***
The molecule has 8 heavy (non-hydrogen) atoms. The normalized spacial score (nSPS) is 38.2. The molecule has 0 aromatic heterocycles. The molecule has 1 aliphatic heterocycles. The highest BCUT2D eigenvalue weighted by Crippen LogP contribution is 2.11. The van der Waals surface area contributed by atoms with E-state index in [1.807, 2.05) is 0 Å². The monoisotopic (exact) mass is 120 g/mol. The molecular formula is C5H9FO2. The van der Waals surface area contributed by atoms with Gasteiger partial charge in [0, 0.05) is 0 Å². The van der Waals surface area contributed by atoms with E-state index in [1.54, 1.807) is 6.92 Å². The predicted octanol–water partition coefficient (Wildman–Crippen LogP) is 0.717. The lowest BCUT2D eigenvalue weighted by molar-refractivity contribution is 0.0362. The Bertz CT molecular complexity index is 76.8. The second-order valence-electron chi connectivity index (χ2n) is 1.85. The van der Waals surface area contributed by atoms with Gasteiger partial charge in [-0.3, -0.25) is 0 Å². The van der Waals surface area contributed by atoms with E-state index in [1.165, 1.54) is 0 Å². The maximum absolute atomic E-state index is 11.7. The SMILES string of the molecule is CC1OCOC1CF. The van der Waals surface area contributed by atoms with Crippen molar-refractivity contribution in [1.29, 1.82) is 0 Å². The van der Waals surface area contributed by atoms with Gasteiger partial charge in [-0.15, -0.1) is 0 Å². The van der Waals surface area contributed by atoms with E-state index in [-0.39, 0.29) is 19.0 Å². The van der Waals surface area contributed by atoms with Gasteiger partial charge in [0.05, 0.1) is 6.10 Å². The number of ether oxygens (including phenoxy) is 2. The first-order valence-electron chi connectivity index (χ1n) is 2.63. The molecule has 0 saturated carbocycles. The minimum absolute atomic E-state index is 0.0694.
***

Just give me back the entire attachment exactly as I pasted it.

The molecule has 8 heavy (non-hydrogen) atoms. The normalized spacial score (nSPS) is 38.2. The molecule has 0 aromatic heterocycles. The molecule has 1 aliphatic heterocycles. The highest BCUT2D eigenvalue weighted by Crippen LogP contribution is 2.11. The van der Waals surface area contributed by atoms with E-state index in [1.807, 2.05) is 0 Å². The monoisotopic (exact) mass is 120 g/mol. The molecular formula is C5H9FO2. The van der Waals surface area contributed by atoms with Gasteiger partial charge in [0, 0.05) is 0 Å². The van der Waals surface area contributed by atoms with E-state index in [1.54, 1.807) is 6.92 Å². The predicted octanol–water partition coefficient (Wildman–Crippen LogP) is 0.717. The lowest BCUT2D eigenvalue weighted by molar-refractivity contribution is 0.0362. The Bertz CT molecular complexity index is 76.8. The second-order valence-electron chi connectivity index (χ2n) is 1.85. The van der Waals surface area contributed by atoms with Gasteiger partial charge in [-0.3, -0.25) is 0 Å². The van der Waals surface area contributed by atoms with E-state index in [1.165, 1.54) is 0 Å². The maximum absolute atomic E-state index is 11.7. The SMILES string of the molecule is CC1OCOC1CF. The van der Waals surface area contributed by atoms with Crippen molar-refractivity contribution in [1.29, 1.82) is 0 Å². The van der Waals surface area contributed by atoms with Gasteiger partial charge in [-0.15, -0.1) is 0 Å². The van der Waals surface area contributed by atoms with E-state index in [-0.39, 0.29) is 19.0 Å². The van der Waals surface area contributed by atoms with Gasteiger partial charge in [0.05, 0.1) is 6.10 Å². The number of ether oxygens (including phenoxy) is 2. The first-order valence-electron chi connectivity index (χ1n) is 2.63. The molecule has 0 saturated carbocycles. The minimum absolute atomic E-state index is 0.0694.